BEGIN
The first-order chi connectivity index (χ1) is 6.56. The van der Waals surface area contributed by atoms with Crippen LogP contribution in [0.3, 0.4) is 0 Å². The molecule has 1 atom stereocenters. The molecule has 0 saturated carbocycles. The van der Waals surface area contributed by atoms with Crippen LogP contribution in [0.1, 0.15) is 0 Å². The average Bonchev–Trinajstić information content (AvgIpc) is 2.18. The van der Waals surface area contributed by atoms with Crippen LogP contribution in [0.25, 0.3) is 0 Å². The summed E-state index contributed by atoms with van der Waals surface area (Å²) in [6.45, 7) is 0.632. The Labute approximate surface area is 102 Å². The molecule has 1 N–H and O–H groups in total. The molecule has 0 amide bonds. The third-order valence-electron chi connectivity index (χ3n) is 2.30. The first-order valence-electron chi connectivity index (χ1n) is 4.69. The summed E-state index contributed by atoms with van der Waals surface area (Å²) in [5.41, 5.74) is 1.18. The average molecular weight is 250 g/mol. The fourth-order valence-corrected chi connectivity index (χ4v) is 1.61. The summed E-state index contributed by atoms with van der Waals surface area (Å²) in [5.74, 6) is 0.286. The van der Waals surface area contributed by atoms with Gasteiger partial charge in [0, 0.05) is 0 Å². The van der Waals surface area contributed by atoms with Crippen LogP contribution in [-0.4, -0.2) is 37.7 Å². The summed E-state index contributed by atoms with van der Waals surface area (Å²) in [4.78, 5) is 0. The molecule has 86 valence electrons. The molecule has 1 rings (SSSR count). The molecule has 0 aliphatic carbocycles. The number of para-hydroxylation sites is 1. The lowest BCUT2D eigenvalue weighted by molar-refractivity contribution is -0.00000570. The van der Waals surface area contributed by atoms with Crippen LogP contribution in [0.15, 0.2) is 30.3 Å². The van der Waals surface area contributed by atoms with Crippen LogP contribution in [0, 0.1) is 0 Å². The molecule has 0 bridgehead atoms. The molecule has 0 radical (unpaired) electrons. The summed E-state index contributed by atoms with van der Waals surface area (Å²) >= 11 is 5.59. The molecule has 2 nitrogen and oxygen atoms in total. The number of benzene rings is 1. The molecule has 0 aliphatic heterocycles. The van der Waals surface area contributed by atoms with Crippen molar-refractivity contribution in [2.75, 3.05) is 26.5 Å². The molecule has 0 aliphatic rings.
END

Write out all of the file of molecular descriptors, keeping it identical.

The first-order chi connectivity index (χ1) is 6.56. The van der Waals surface area contributed by atoms with Crippen LogP contribution in [0.3, 0.4) is 0 Å². The molecule has 1 atom stereocenters. The molecule has 0 saturated carbocycles. The van der Waals surface area contributed by atoms with Crippen LogP contribution in [0.1, 0.15) is 0 Å². The average Bonchev–Trinajstić information content (AvgIpc) is 2.18. The van der Waals surface area contributed by atoms with Crippen LogP contribution in [0.25, 0.3) is 0 Å². The summed E-state index contributed by atoms with van der Waals surface area (Å²) in [6.45, 7) is 0.632. The Labute approximate surface area is 102 Å². The molecule has 1 N–H and O–H groups in total. The molecule has 0 amide bonds. The third-order valence-electron chi connectivity index (χ3n) is 2.30. The first-order valence-electron chi connectivity index (χ1n) is 4.69. The summed E-state index contributed by atoms with van der Waals surface area (Å²) in [5.41, 5.74) is 1.18. The average molecular weight is 250 g/mol. The fourth-order valence-corrected chi connectivity index (χ4v) is 1.61. The summed E-state index contributed by atoms with van der Waals surface area (Å²) in [5.74, 6) is 0.286. The van der Waals surface area contributed by atoms with Gasteiger partial charge in [0, 0.05) is 0 Å². The van der Waals surface area contributed by atoms with Crippen LogP contribution in [-0.4, -0.2) is 37.7 Å². The summed E-state index contributed by atoms with van der Waals surface area (Å²) in [4.78, 5) is 0. The molecule has 86 valence electrons. The molecule has 1 rings (SSSR count). The molecule has 0 aliphatic carbocycles. The number of para-hydroxylation sites is 1. The lowest BCUT2D eigenvalue weighted by molar-refractivity contribution is -0.00000570. The van der Waals surface area contributed by atoms with Crippen LogP contribution in [0.15, 0.2) is 30.3 Å². The van der Waals surface area contributed by atoms with Crippen LogP contribution in [0, 0.1) is 0 Å². The molecule has 0 bridgehead atoms. The molecule has 0 radical (unpaired) electrons. The summed E-state index contributed by atoms with van der Waals surface area (Å²) >= 11 is 5.59. The molecule has 2 nitrogen and oxygen atoms in total. The number of benzene rings is 1. The molecule has 0 aliphatic heterocycles. The van der Waals surface area contributed by atoms with Crippen molar-refractivity contribution in [2.75, 3.05) is 26.5 Å². The molecule has 0 aliphatic rings.